This post is part of a series of things that are just not useful to say when you're working with Phoenix/Firestorm to troubleshoot an issue. For background, the series begins here.
3) "My computer is brand new / has 20 gigs RAM / has a graphics card that can beat up your graphics card / is on a super-speed connection / could launch a space shuttle if I told it to / has some other uber-awesome characteristic that ought to make it unrealistically powerful in SL."
…or what I like to call System Viagra. This is the reaction we sometimes get in response to the mere suggestion that the problem might be related to the user's system, as if their hardware were an extension of their (figurative -- we get this from women too!) hardware.
There are variations. In one, folks get offended if you suggest they shouldn't be maxing out certain settings. Or sometimes they enter the conversation already convinced the problem lies with the grid or the viewer's failure to adapt to their computer's demands. As you can probably surmise, having a ridiculous ego about your machine is deeply unproductive to the troubleshooting process.
We do want to know what your system is when we're helping you, but there isn't a direct relationship between how new or high-quality your equipment is and whether or not you have problems in SL. That's kind of like saying that the problem with your Ferrari can't be under the hood -- or in the driver's seat -- because it's a Ferrari.
Of course certain components can give you somewhat better performance than average. Of course people spend a lot of money on "gaming systems" to use with SL and MMORPGs. But newer/bigger/better/faster/more doesn't make you exempt from any troubleshooting step. It doesn't make your computer magical or give it superpowers. It doesn't change the rules for you.
Perhaps a particularly sticky area is the realm of comparison and the "But it gets twice the FPS on < other viewer or virtual world X >" remark. Saying, "Firestorm should get the same performance as Phoenix" is comparing apples with oranges. The codebases are different, and different results are entirely normal, albeit inconsistent. Comparing Firestorm with the client you use for World of Warcraft or another MMORPG is more like comparing apples with… well, sauerkraut. Not that there's anything wrong with sauerkraut; it's just not apples (though apples and sauerkraut can go pretty well together in the right salad, but I digress).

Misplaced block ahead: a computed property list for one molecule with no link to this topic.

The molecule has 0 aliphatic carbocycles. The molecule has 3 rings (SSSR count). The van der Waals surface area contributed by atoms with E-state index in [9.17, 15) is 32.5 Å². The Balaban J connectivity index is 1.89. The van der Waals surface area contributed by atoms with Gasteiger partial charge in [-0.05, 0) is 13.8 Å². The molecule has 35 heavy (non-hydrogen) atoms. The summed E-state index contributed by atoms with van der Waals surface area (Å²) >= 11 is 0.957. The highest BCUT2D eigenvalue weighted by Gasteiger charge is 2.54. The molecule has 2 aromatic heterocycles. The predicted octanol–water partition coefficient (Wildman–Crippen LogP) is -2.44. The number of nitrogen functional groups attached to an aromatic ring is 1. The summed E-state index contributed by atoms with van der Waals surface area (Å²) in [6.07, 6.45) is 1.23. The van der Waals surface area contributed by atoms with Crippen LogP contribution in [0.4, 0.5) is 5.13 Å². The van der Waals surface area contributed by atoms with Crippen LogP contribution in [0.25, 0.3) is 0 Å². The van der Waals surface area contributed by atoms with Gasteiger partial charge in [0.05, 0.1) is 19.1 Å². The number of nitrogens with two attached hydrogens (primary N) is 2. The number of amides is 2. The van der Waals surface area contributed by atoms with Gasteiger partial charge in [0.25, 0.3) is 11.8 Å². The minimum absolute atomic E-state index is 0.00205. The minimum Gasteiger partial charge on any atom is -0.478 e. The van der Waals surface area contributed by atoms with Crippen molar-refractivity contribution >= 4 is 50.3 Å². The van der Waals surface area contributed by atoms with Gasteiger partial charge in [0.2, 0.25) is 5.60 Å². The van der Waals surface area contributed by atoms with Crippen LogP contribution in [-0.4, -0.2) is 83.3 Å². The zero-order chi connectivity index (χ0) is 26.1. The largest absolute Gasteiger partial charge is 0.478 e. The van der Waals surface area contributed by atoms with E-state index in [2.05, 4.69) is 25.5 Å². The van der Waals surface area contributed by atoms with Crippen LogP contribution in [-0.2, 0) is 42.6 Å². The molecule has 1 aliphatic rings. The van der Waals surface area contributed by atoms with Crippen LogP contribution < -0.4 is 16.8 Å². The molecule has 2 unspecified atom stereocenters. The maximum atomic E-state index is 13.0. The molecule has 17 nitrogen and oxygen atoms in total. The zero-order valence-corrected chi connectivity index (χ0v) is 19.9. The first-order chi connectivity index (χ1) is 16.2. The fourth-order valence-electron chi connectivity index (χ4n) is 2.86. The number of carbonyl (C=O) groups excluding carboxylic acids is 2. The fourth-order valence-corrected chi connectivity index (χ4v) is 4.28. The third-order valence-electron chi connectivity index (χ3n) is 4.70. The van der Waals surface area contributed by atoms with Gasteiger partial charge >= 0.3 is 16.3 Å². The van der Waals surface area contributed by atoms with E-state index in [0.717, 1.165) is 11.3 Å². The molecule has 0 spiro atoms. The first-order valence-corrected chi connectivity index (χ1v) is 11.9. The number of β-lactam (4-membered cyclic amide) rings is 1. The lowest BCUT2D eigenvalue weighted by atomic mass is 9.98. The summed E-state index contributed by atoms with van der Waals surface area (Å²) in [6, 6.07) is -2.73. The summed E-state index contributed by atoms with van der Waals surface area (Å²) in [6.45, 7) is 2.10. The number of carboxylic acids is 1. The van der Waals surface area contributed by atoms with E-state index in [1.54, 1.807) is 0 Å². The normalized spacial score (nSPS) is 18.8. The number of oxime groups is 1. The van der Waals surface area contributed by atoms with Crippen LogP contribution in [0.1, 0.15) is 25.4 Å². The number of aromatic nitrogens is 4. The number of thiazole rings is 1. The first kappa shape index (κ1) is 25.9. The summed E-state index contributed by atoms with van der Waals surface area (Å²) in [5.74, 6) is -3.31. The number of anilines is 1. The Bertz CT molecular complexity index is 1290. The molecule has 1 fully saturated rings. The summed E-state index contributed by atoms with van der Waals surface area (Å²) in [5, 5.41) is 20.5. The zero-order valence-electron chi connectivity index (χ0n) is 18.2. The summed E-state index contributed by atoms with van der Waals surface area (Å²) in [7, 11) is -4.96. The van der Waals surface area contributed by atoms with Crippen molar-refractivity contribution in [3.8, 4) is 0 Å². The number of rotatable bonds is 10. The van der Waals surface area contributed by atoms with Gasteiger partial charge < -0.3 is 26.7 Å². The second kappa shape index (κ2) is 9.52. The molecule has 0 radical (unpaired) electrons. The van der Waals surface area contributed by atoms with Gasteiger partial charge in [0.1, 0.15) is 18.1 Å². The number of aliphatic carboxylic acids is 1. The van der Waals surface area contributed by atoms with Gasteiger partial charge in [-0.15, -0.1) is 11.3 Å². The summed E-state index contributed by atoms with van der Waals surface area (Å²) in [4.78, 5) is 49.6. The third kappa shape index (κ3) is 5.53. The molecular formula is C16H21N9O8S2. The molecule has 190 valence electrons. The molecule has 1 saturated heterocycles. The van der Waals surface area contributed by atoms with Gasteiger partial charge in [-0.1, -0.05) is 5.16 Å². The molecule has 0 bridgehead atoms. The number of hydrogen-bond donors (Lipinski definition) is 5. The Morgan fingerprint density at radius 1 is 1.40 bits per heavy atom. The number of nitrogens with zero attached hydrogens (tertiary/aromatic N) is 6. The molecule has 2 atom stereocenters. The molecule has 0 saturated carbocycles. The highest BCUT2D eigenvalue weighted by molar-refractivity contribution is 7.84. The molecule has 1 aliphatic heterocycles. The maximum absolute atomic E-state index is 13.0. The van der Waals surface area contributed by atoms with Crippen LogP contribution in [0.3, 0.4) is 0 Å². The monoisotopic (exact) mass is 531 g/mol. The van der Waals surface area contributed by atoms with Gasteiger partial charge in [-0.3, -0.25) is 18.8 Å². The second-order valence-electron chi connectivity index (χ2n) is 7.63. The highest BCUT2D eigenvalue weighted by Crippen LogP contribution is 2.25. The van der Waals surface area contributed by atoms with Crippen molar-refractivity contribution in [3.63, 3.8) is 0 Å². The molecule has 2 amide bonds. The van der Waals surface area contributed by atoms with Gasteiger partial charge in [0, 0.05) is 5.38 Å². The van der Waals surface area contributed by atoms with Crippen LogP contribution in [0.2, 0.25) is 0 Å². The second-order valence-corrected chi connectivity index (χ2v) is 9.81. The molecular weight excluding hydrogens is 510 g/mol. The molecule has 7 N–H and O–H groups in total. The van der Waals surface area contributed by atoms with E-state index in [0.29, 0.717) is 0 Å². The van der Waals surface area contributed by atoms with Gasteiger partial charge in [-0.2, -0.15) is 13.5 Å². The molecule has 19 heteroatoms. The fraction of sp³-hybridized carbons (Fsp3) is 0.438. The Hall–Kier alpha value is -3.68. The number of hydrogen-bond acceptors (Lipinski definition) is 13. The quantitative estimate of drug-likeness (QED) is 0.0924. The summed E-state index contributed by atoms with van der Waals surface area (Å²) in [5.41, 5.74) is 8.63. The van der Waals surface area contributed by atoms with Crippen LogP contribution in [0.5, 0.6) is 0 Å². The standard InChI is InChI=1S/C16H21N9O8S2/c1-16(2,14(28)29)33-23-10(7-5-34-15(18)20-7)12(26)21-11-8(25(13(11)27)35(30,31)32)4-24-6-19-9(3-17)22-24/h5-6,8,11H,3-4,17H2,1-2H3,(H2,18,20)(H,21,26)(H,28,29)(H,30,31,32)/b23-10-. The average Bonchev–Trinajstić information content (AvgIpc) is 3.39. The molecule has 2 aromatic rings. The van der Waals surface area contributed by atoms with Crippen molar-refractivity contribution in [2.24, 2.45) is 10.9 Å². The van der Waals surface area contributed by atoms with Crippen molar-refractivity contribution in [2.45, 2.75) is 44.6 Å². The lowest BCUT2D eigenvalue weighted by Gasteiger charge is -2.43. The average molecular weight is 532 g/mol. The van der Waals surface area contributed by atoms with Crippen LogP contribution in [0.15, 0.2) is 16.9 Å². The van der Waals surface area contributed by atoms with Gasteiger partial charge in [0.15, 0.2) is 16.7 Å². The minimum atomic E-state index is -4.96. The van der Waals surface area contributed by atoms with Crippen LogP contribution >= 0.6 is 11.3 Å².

Even without faulty bases of comparison, sometimes folks get full of "should" for arbitrary reasons. As in, "I 'should' be able to run my bandwidth setting up to 10,000," or, "My computer 'should' be able to run on Ultra with shadows all the time because it has so much RAM." Don't be full of "should."
An ironic bit is that sometimes those on the strongest System Viagra prescriptions end up with loads of presumably "performance-optimizing" software on their computers. Some of these behave very poorly with Second Life and may even drag performance down or increase crash rates. Part of the troubleshooting process will be to ask you to turn these off.
Here are my tips for avoiding the System Viagra effect while troubleshooting:
i) If you start with assumptions about how your computer "should" or "is supposed to" perform with Second Life, then you're setting yourself up for issues. Instead, listen to what your computer wants to do. If you learn how to respect it, you may find you have much more control over your performance than you realize. The more you know about different settings in your viewer, the better you'll be at this, as well. Just remember the golden balance: higher settings mean slower performance. For everyone.
ii) Put things in perspective: an FPS of 50 is amazing regardless of what you used to see. If you complain to me that it used to be 100, I will whip out my very, very little violin and shed a single eensy weensy tear. At 50, you're still getting twice the framerate you see in the movie theater or on television. If you dropped from an average of 30 to 10, then I would be much more concerned and motivated to figure out what's wrong.
iii) Know the proper bases of comparison. When it comes to Firestorm, the best comparison is Viewer 3, whatever version of it is closest to the version of Firestorm you're on. If there is a significant difference between those two, while in the same locations and surrounded by the same number of avatars, then is the time to be concerned about viewer issues.
iv) Always troubleshoot performance issues at moderate settings or lower, not at the settings you might think you "should" be able to get. If the problems go away at Mid level graphics, then I'm sorry to say that your system ego may need a little deflating.
Well, not really that sorry, if I'm being honest. System ego is one of the sillier barriers to troubleshooting.
Tune in next week for 4) "Fine then, I'll just use a different viewer."